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Leadership In Crisis

Written by Sebastian Salicru 

Organisations are known to invest heavily in leadership development. But in a rapidly changing world, are the traditional approaches paying off? 


In a world of complexity, turbulence, high-velocity and continuous change, the context for leadership, as we know it, has been turned upside down. Recently, we have witnessed what I call the ‘three Ds’ of leadership – distrust, doubt and dissent. These are the outcomes when leaders fail to respond effectively to the changing context in which they must lead and the expectations of their stakeholders. Distrust and lack of engagement flag the need for leaders to rethink how to exercise leadership and engage their followers. Traditional leadership approaches no longer hold water. The briefest glance at the television news or daily newspaper paints a vivid picture of the global and local leadership crisis, with escalating trends and all-pervasive images to dismay even the most casual viewer. I would contend that data, facts and figures say far more than even a thousand words. Credible research at the forefront of contemporary thinking tells us that current investments in leadership may not be paying off:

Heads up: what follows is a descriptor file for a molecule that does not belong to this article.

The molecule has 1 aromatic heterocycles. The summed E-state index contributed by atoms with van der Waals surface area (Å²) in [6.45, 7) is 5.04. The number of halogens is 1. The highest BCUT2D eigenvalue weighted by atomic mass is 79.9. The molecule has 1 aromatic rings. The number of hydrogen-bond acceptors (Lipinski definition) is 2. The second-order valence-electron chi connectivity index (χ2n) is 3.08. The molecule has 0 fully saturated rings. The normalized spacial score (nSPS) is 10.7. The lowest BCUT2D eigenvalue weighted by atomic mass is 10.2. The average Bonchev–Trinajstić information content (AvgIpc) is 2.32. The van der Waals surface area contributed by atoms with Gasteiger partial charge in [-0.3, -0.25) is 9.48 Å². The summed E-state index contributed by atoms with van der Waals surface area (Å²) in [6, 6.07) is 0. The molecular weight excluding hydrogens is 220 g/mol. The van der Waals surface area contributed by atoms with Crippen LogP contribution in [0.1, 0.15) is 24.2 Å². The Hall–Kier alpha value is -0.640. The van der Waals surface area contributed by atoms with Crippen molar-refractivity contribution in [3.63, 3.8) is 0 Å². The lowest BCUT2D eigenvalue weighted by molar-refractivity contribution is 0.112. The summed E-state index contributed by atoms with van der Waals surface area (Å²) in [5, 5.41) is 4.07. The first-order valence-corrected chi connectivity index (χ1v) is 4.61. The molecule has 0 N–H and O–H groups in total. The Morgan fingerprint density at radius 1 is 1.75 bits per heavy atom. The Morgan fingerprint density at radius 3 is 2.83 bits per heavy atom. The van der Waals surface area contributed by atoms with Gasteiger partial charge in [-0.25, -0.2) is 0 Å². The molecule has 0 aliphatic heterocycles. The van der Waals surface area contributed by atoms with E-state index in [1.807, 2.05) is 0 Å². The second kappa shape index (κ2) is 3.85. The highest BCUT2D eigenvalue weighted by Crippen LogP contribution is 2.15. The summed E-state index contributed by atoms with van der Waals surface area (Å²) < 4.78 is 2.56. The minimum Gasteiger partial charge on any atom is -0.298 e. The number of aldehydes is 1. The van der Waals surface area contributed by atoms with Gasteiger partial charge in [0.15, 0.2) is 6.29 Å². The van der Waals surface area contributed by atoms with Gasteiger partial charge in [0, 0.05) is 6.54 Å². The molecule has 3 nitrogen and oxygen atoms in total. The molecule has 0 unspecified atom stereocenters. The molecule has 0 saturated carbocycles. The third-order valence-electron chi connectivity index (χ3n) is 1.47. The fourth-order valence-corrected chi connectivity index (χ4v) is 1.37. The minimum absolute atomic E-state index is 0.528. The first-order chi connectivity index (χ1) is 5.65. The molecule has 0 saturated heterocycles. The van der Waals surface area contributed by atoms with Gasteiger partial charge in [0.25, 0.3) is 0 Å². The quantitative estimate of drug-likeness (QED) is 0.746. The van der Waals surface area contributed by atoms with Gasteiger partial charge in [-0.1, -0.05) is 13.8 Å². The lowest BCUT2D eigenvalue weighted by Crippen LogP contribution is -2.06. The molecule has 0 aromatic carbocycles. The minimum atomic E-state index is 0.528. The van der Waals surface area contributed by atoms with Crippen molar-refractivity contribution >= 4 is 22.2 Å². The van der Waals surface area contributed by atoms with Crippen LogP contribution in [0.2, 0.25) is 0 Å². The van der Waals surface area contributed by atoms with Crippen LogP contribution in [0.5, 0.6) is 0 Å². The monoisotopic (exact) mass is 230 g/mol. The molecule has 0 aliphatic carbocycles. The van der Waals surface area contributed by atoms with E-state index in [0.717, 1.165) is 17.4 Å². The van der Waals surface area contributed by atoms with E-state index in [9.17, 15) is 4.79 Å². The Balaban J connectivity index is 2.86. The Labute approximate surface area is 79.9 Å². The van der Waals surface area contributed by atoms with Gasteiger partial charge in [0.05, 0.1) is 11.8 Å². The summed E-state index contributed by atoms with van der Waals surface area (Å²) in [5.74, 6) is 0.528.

• Only 13 per cent of employees worldwide are engaged at work (Gallup)
  • 81 per cent of CEOs rate leadership development programs as less than highly effective (PwC 2015, Annual Global CEO Survey)
  • Of 7500 business and HR leaders in over 100 countries, 55 per cent judge the return on investment (ROI) of their current leadership development as fair to very poor, and less than 20 per cent are confident they have the leaders they need to deliver on strategic priorities (Korn Ferry, 2015 Global and Regional Real World Leadership Report).
  • Of 2200 global HR leaders, 86 per cent believe their organisation’s future depends on the effectiveness of their leadership pipelines, but only 13 per cent are confident in their succession plans, with 54 per cent reporting damage to their businesses due to talent shortages (Deloitte’s 2015 Global Human Capital Trends: Leading in the new world of work)
  • Only 6 per cent of executives feel ‘very ready’ to meet their leadership needs in 2016 (Deloitte’s 2016 Global Human Capital Trends. The new organization)
  • 86 per cent of the 1500 world’s foremost global experts believe that the world is currently experiencing a leadership crisis (World Economic Forum. Outlook on the Global Agenda 2015)
  • Only 7 per cent of organisations feel they have a ‘Best in Class’ leadership development program (Harvard Business School Publishing. 2016 State of leadership development survey).